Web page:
Below can be seen a panoramic image of the "basin" where the digs are taking place. To the west of the image is the village of Finstown with the rolling hills of Rendall and Evie extending to the north. In the centre of the image is the the bay of Firth with views to the northern isles of Shapinsay, Eday and beyond. While on the eastern edge of the image, Wideford Hill is visible with Kirkwall (not visible) lying just beyond. To control the panorama click on the image and drag the mouse in the direction you wish to view. Keys A and Z zoom in and out (IBM PC).

The discovery of the first settlement or village at Stonehall was due to the interest and knowledge of the farmer, Mr Ronnie Flett, who collected a series of Neolithic artefacts from a particular field after ploughing. The second site at Crossiecrown was discovered by fieldwalking (but once again after obtaining vital information from the farmer Mr Scott Harcus). Both sites, although being concealed beneath the plough-soil, are hopefully going to provide amazing results from large-scale excavation which we are beginning this week.

Previously we have examined both sites and some people may have seen the web site for Crossiecrown which was produced last year. This examination, however, has previously been on a small scale due to financial constraints. This year we have managed to secure substantial grants from Historic Scotland, Orkney Island Council, University of Glasgow, University of Manchester and University College Dublin. Our transportation to Orkney has once again been kindly supported by Orcargo. These funds will allow us to excavate both sites simultaneously with teams from all the above mentioned Universities, and it can be guaranteed from the outset that our discoveries will be little less than spectacular. We know this from the results of our previous small-scale examinations of both sites.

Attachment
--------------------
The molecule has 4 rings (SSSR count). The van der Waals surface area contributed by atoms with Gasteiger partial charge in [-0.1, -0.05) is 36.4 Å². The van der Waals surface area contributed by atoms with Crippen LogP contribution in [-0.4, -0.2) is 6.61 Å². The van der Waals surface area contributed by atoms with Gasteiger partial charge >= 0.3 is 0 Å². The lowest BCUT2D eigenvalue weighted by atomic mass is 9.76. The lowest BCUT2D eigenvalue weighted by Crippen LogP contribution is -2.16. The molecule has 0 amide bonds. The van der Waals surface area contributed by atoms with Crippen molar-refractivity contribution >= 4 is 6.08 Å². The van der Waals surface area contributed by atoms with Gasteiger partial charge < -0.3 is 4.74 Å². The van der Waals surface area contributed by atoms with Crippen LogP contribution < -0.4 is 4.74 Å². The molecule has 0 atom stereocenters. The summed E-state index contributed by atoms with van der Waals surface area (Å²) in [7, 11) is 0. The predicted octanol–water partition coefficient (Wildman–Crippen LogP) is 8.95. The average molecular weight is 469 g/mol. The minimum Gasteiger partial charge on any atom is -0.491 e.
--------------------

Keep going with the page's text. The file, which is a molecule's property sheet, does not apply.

It is intended to document these discoveries almost as they happen on this web site, and you will be able to follow both excavations and the excitement of discovery that each generates as it proceeds over the next four weeks. You will also get to know the people involved and the impressions and interpretations they have of the different sites. Interestingly, it will soon become apparent that each person interprets the archaeological evidence a little differently and frequently ideas change drastically as new evidence comes to light. We hope you will enjoy sharing these discoveries with us and hopefully you too will form your own views of both the nature of each site and the way we interpret them.

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